Chomsky's evolutionary perspective has also convinced him that our ability to understand nature, including human nature, is limited. He divides scientific questions into problems, which are at least potentially answerable, and mysteries, which are not.

Before the 17th century, Chomsky explained, when science in the modern sense did not really exist, almost all questions appeared to be mysteries. Then Descartes, Newton and others began posing questions and solving them with the methods that spawned modern science. Some of those investigations have led to "spectacular progress," but others have proved fruitless. For example, scientists have made no progress investigating consciousness and free will. "We don't even have bad ideas," Chomsky said.

All animals, Chomsky argued, have cognitive abilities shaped by their evolutionary histories. A rat can learn to navigate a maze that requires it to turn left at every second fork but not one that requires it to turn left at every fork corresponding to a prime number. If humans are animals--and not "angels," Chomsky added sarcastically--then we, too, are subject to these biological constraints.

Although language allows us to formulate and resolve questions in ways that rats cannot, ultimately we face mysteries, too. In linguistics "there's a lot of understanding now about how human languages are more or less cast in the same mold, what the principles are that unify them and so on." But many mysteries posed by language remain impenetrable. Descartes, for instance, struggled to comprehend how we use language in endlessly creative ways. "We're facing the same blank wall Descartes did" on that issue, Chomsky said.

In Language and Problems of Knowledge, Chomsky stated: "It is quite possible--overwhelmingly probable, one might guess--that we will always learn more about human life and human personality from novels than from scientific psychology. The science-forming capacity is only one facet of our mental endowment. We use it where we can but are not restricted to it, fortunately."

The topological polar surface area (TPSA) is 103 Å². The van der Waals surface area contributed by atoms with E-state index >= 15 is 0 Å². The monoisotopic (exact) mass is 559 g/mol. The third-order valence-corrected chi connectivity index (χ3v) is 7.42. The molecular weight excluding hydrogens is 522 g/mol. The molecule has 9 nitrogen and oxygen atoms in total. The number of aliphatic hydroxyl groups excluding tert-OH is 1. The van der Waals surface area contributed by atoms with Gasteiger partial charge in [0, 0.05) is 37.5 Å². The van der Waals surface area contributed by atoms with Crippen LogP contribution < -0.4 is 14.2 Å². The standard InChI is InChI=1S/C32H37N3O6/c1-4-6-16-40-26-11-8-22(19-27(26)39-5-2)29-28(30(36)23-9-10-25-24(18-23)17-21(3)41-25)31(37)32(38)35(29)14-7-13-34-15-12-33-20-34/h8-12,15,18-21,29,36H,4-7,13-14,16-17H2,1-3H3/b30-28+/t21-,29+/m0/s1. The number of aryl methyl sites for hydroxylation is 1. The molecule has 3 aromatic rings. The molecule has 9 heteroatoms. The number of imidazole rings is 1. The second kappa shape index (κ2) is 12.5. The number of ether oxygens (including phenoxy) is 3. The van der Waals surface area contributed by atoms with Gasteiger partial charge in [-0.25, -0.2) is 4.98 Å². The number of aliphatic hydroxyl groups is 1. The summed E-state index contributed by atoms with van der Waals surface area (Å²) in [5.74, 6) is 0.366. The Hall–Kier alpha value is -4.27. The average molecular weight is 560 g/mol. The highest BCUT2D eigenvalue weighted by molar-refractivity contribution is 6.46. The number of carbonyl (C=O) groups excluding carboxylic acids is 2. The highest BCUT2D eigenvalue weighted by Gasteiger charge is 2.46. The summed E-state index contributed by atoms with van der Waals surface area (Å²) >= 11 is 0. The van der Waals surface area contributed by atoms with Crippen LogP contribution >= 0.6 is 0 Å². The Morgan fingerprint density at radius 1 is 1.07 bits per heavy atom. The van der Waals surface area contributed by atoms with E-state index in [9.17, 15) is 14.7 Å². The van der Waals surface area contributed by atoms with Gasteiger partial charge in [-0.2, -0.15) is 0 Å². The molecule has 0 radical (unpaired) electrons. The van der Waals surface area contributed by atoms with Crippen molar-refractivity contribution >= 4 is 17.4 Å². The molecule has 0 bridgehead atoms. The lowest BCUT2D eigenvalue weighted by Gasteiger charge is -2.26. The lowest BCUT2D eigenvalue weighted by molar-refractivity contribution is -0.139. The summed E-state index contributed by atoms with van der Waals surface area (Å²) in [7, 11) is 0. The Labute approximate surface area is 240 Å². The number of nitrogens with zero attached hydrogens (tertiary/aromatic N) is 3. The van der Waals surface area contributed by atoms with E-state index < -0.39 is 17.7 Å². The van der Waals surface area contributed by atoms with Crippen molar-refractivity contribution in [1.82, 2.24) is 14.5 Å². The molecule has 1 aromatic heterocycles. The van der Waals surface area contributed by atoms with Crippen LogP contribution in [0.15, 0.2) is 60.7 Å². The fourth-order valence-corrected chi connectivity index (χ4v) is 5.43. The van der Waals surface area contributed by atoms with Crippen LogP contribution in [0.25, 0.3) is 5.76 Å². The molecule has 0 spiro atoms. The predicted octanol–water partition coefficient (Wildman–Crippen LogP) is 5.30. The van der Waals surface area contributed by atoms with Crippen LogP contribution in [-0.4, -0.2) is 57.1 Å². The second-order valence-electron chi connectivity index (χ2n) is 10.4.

The success of science, Chomsky suggested to me, stems from "a kind of chance convergence of the truth about the world and the structure of our cognitive space. And it is a chance convergence because evolution didn't design us to do this; there's no pressure on differential reproduction that led to the capacity to solve problems in quantum theory. We had it. It's just there for the same reason that most other things are there: for some reason that nobody understands."

Modern science has stretched the cognitive capacity of humans to the breaking point, according to Chomsky. In the 19th century, any well-educated person could grasp contemporary physics, but now "you've got to be some kind of freak." Chomsky rejected the possibility that physicists can attain a “theory of everything.” At best, physicists can create only a "theory of what they know how to formulate."

That was my opening. Does the increasing difficulty of science, I asked, imply that science might be approaching its limits? Might science, defined as the search for comprehensible regularities or patterns in nature, be ending?

Suddenly, Chomsky backpedaled. "Science is hard, I would agree with that. But when you talk to young children, they want to understand nature. It's driven out of them. It's driven out of them by boring teaching and by an educational system that tells them they're too stupid to do it." Suddenly, he was blaming science’s impasse on "the establishment," not our innate limitations.

Chomsky insisted that "there are major questions for the natural sciences which we can formulate and that are within our grasp, and that's an exciting prospect." Scientists will almost certainly learn, for example, how fertilized cells grow into complex organisms and how the brain generates language. There is still plenty of science left to do, Chomsky reiterated, “plenty of physics, plenty of biology, plenty of chemistry."

In denying the implication of his own ideas, Chomsky might have been exhibiting just another odd spasm of self-denial, but I suspect he was succumbing to wishful thinking. Like so many other scientists, he cannot imagine a world without science.

I once asked Chomsky which work he found more satisfying, his political activism or his linguistic research. He seemed surprised that I needed to ask. Obviously, he replied, he spoke out against injustice merely out of a sense of duty; he took no intellectual pleasure from it. If the world's problems suddenly disappeared, he would happily, joyfully, devote himself to the pursuit of knowledge for its own sake.

Further Reading:

Is Chomsky's Theory of Language Wrong? Pinker Weighs in on Debate

The Mind–Body Problem, Scientific Regress and "Woo"

Was I Wrong about The End of Science?

World's Smartest Physicist Thinks Science Can't Crack Consciousness

Was Philosopher Paul Feyerabend Really Science's "Worst Enemy"? See also my profiles of Thomas Kuhn and Steven Weinberg.

Is Robert Trivers Deceiving Himself about Evolutionary Psychology's Flaws?

My Advice to Young Science Writers: Ask “What Would Chomsky Think?

Dear "Skeptics," Bash Homeopathy and Bigfoot Less, Mammograms and War More